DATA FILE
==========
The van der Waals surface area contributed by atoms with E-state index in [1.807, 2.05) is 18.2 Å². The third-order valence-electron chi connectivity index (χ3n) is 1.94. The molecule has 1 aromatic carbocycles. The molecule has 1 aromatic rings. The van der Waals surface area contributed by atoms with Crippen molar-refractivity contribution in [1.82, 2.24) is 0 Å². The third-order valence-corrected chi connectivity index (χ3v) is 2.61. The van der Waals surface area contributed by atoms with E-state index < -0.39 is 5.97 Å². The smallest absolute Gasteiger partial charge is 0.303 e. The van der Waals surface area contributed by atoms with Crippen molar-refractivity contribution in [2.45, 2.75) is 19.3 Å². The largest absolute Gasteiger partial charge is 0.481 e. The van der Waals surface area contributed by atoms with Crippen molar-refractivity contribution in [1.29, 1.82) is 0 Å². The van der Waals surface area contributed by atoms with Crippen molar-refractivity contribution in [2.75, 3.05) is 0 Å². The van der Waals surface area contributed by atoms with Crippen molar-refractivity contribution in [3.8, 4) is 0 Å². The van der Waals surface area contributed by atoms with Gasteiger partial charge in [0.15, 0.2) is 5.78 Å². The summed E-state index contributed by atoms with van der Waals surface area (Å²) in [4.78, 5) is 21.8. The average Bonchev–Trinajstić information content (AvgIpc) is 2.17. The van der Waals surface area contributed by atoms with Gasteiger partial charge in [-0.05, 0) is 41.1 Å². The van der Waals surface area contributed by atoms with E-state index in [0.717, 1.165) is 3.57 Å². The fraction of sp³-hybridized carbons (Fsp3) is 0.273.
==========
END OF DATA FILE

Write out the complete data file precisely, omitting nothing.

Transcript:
The van der Waals surface area contributed by atoms with E-state index in [1.807, 2.05) is 18.2 Å². The third-order valence-electron chi connectivity index (χ3n) is 1.94. The molecule has 1 aromatic carbocycles. The molecule has 1 aromatic rings. The van der Waals surface area contributed by atoms with Crippen molar-refractivity contribution in [1.82, 2.24) is 0 Å². The third-order valence-corrected chi connectivity index (χ3v) is 2.61. The van der Waals surface area contributed by atoms with E-state index < -0.39 is 5.97 Å². The smallest absolute Gasteiger partial charge is 0.303 e. The van der Waals surface area contributed by atoms with Crippen molar-refractivity contribution in [2.45, 2.75) is 19.3 Å². The largest absolute Gasteiger partial charge is 0.481 e. The van der Waals surface area contributed by atoms with Crippen molar-refractivity contribution in [1.29, 1.82) is 0 Å². The van der Waals surface area contributed by atoms with Crippen molar-refractivity contribution in [2.75, 3.05) is 0 Å². The van der Waals surface area contributed by atoms with Crippen molar-refractivity contribution in [3.8, 4) is 0 Å². The van der Waals surface area contributed by atoms with Gasteiger partial charge in [0.15, 0.2) is 5.78 Å². The summed E-state index contributed by atoms with van der Waals surface area (Å²) in [4.78, 5) is 21.8. The average Bonchev–Trinajstić information content (AvgIpc) is 2.17. The van der Waals surface area contributed by atoms with Gasteiger partial charge in [-0.05, 0) is 41.1 Å². The van der Waals surface area contributed by atoms with E-state index in [0.717, 1.165) is 3.57 Å². The fraction of sp³-hybridized carbons (Fsp3) is 0.273.